Gender Differences in Pain and Pain Behavior: The Role of Catastrophizing

Abstract

This research examined gender differences in catastrophizing and pain in 80 healthy students (42 women, 38 men) who participated in an experimental pain procedure. Participants completed the Pain Catastrophizing Scale (PCS; Sullivan, Bishop & Pivik, 1995) prior to immersing one arm in ice water for 1 minute. Participants were later interviewed to assess the strategies they used to cope with their pain. Independent raters examined videotape records and coded participants' pain behavior during and following the ice water immersion. Results showed that women reported more intense pain and engaged in pain behavior for a longer period of time than men. When PCS scores were statistically controlled, gender was no longer a significant predictor of pain or pain behavior. For women, the helplessness subscale of the PCS contributed unique variance to the prediction of pain and pain behavior. For men, none of the PCS subscales contributed unique variance to the prediction of pain and pain behavior. Discussion addresses the social learning factors that may contribute to gender differences in pain. Discussion also addresses the limitations and clinical implications of the findings.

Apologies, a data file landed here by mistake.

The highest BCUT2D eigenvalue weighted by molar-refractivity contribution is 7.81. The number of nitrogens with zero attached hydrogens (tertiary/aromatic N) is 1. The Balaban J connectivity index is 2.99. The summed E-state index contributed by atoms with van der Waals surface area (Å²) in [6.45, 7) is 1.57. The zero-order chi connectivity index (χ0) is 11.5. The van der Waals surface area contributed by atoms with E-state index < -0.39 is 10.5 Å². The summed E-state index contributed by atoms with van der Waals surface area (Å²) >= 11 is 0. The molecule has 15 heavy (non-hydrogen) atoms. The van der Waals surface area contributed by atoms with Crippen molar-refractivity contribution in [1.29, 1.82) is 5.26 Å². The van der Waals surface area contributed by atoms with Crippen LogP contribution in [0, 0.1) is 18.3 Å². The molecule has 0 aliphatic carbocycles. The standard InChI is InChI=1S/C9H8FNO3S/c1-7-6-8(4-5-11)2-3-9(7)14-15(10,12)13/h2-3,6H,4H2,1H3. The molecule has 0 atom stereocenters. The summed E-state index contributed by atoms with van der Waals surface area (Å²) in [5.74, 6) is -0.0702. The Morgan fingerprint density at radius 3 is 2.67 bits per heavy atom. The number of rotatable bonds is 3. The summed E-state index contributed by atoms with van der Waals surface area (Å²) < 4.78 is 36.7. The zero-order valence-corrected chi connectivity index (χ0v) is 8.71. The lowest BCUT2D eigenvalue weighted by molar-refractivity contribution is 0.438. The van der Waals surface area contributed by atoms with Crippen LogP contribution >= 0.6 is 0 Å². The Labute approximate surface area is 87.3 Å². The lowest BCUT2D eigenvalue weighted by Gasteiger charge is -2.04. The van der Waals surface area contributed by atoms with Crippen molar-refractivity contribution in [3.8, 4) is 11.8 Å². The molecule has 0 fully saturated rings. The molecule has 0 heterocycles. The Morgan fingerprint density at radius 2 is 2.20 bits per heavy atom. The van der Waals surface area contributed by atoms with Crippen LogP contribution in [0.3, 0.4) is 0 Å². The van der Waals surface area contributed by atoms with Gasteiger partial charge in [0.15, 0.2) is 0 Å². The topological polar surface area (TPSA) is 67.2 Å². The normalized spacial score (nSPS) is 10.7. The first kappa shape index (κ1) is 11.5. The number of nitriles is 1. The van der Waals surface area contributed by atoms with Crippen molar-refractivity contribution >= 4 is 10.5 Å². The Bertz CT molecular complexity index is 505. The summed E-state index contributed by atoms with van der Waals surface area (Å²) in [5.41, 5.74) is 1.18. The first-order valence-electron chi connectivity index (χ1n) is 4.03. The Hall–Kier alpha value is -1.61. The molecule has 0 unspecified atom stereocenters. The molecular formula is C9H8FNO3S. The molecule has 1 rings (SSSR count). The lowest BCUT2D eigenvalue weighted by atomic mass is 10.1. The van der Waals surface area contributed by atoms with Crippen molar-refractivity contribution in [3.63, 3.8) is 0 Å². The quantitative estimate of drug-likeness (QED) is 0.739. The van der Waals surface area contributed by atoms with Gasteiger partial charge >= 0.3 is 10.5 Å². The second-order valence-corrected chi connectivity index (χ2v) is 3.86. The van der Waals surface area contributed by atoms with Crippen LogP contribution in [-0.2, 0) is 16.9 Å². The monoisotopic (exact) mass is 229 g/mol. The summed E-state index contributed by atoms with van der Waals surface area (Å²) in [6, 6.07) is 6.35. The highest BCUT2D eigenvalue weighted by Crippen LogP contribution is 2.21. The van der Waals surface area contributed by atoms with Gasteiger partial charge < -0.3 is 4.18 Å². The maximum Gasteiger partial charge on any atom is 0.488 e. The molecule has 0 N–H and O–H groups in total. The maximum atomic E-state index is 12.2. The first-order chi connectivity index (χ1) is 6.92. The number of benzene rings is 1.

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Sullivan, M.J.L., Tripp, D.A. & Santor, D. Gender Differences in Pain and Pain Behavior: The Role of Catastrophizing. Cognitive Therapy and Research 24, 121–134 (2000). https://doi.org/10.1023/A:1005459110063

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  • pain
  • pain behavior
  • catastrophizing
  • gender differences